You’ve got to hand it to John Liu, New York most famous Chinese (Taiwanese) immigrant and the city’s current comptroller. You can’t pick up a newspaper without seeing his regular, suave, well-groomed features beaming back at you. He looks the part, but as usual where’s there’s politics in America, there’s money sloshing about. And scandal. And smiling Liu is no exception. He arrived from Taiwan aged five, grew up in Queens, and now, at 46, is bidding to replace Michael Bloomberg, now in his lame duck third term, as New York’s next mayor.
He would be the Big Apple's first Asian-American mayor: you are not allowed to call him Chinese in this capital of political correctness. But first he needs to overcome headlines such as: "NYC Comptroller John Liu's fundraiser arrested on fraud charge" in the New York Post; "Controller John Liu's mayoral candidacy threatened by trial of his campaign's ex-treasurer and an ex-fund-raiser" in the New York Daily News ; and "John Liu aides scandal: Trial starts for associates of NYC mayoral hopeful" in Newsday – well you get the drift. Even the China Daily has picked up on his antics.
And by the sound of things he’s going to be called a lot worse things than Asian-American before the votes are cast in November.
What Did Liu Do?
So what exactly has he done? It’s politics and US political fund raising is always murky stuff.
I defer to the New York Post for an explanation of Liu’s road to City Hall. He seems to have fallen foul of campaign laws, having filed for $3.4 million from the city’s matching-funds program. “He has done so even as the feds have charged that his former 2013 treasurer and a top money-man created networks of fake donors to trigger illegal payments from that very program,” the Post says.
The city’s Campaign Finance Board will apparently study the upcoming federal trial to help it decide whether Liu gets his matching funds or not. But its audit of Liu’s 2009 run for comptroller is not yet finished. Which means that Liu might be stymied for getting his mayoral election funds until after the election.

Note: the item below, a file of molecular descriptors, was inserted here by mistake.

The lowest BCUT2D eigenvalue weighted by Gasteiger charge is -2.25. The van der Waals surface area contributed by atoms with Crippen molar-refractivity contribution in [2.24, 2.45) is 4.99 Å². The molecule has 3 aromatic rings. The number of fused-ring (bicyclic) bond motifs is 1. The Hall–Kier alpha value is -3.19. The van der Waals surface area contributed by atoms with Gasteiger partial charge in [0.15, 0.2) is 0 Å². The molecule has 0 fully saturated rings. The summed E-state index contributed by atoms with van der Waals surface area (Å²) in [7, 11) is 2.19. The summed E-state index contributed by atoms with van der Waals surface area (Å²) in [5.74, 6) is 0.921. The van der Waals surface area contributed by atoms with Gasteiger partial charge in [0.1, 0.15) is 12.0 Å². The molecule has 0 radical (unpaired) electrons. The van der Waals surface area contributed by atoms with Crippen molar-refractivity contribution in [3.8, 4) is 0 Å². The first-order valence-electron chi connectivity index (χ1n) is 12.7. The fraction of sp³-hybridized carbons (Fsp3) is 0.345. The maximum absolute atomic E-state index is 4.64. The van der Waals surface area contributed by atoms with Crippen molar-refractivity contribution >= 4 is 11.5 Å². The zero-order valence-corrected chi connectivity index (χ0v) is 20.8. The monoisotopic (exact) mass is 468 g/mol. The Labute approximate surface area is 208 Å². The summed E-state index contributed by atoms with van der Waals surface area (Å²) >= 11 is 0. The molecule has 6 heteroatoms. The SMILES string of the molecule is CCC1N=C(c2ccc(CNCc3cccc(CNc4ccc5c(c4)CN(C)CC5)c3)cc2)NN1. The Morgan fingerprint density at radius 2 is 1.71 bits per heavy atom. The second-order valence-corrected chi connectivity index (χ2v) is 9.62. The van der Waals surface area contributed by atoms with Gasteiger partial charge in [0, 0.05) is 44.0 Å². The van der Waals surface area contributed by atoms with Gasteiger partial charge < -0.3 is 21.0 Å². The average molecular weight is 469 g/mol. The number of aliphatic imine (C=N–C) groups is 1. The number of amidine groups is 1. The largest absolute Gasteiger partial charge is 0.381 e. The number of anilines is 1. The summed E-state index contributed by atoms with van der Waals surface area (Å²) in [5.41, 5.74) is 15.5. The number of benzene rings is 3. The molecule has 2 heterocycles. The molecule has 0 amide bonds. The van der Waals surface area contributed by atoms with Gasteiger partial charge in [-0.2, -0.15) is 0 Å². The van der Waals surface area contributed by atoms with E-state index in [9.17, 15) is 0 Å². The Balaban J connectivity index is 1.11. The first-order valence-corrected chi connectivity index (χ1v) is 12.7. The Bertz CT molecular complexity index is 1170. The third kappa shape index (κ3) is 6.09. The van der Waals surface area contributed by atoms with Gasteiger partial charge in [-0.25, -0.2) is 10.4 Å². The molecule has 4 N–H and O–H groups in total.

So it boils down to the courts, not the voters, deciding if Liu gets a shot. Somewhat ironically, Liu is an actuary by trade, and was elected comptroller, the city’s chief fiscal officer, in 2009, the first Asian to hold such office.
The Taiwan native is no political newby, he’s a smart cookie and spent seven years honing his political skills on the city council. A democrat he chucked his hat into the mayoral ring in last month, for the November polls.
But that obstinate cloud of scandal remains. It’s still hard to understand what he’s supposed to have done. The China Daily explanation is that Liu’s former campaign treasurer and a former fundraiser face federal charges of conspiring to break campaign finance laws to enrich his campaign funds. The paper adds their trial, which started on Tuesday, could topple Liu's election hopes. Nevertheless he’s the poster boy for the city’s army of Chinese voters and remains confident, though still a long shot. New York has the largest Chinese population outside Asia.
"John would not be running a campaign that doesn't have a strong chance of winning," Liu's campaign office told China Daily. But he modestly declined an interview himself. Liu’s campaign team claims to be looking forward to the start of the trials "because the more information that comes out, the better it will be for (his wife) Jenny, his campaign, and the public". Not sure why it’s good for his wife, but no doubt we will find out. So watch this space, I fell sure we have not heard the last of John Liu and his political ambitions.